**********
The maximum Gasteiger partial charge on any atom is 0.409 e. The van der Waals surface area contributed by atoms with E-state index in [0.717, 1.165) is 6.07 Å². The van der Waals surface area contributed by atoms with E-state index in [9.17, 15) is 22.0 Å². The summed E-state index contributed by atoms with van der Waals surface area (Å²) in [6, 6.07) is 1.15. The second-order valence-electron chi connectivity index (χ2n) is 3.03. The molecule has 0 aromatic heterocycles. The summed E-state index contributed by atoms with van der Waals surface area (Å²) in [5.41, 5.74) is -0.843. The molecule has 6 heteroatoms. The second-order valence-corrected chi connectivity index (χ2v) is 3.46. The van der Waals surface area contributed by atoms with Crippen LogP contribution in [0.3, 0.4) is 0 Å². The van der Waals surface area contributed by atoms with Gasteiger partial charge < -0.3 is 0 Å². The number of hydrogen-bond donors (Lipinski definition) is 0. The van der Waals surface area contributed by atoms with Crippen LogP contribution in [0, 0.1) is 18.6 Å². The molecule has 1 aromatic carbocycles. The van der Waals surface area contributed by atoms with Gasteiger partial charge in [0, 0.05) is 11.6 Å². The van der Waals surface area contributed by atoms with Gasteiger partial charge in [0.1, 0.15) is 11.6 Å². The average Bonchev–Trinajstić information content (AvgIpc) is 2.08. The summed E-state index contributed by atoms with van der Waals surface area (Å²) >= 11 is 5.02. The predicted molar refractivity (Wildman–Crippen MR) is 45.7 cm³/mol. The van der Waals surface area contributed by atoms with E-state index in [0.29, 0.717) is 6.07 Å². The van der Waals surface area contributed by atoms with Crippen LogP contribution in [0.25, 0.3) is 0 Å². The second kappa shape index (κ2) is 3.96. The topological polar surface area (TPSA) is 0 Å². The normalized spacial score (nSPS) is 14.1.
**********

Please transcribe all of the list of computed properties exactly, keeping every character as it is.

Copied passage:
The maximum Gasteiger partial charge on any atom is 0.409 e. The van der Waals surface area contributed by atoms with E-state index in [0.717, 1.165) is 6.07 Å². The van der Waals surface area contributed by atoms with E-state index in [9.17, 15) is 22.0 Å². The summed E-state index contributed by atoms with van der Waals surface area (Å²) in [6, 6.07) is 1.15. The second-order valence-electron chi connectivity index (χ2n) is 3.03. The molecule has 0 aromatic heterocycles. The summed E-state index contributed by atoms with van der Waals surface area (Å²) in [5.41, 5.74) is -0.843. The molecule has 6 heteroatoms. The second-order valence-corrected chi connectivity index (χ2v) is 3.46. The van der Waals surface area contributed by atoms with Crippen LogP contribution in [0.3, 0.4) is 0 Å². The van der Waals surface area contributed by atoms with Gasteiger partial charge < -0.3 is 0 Å². The number of hydrogen-bond donors (Lipinski definition) is 0. The van der Waals surface area contributed by atoms with Crippen LogP contribution in [0, 0.1) is 18.6 Å². The molecule has 1 aromatic carbocycles. The van der Waals surface area contributed by atoms with Gasteiger partial charge in [0, 0.05) is 11.6 Å². The van der Waals surface area contributed by atoms with Gasteiger partial charge in [0.1, 0.15) is 11.6 Å². The average Bonchev–Trinajstić information content (AvgIpc) is 2.08. The summed E-state index contributed by atoms with van der Waals surface area (Å²) >= 11 is 5.02. The predicted molar refractivity (Wildman–Crippen MR) is 45.7 cm³/mol. The van der Waals surface area contributed by atoms with E-state index in [0.29, 0.717) is 6.07 Å². The van der Waals surface area contributed by atoms with Crippen LogP contribution in [0.25, 0.3) is 0 Å². The second kappa shape index (κ2) is 3.96. The topological polar surface area (TPSA) is 0 Å². The normalized spacial score (nSPS) is 14.1.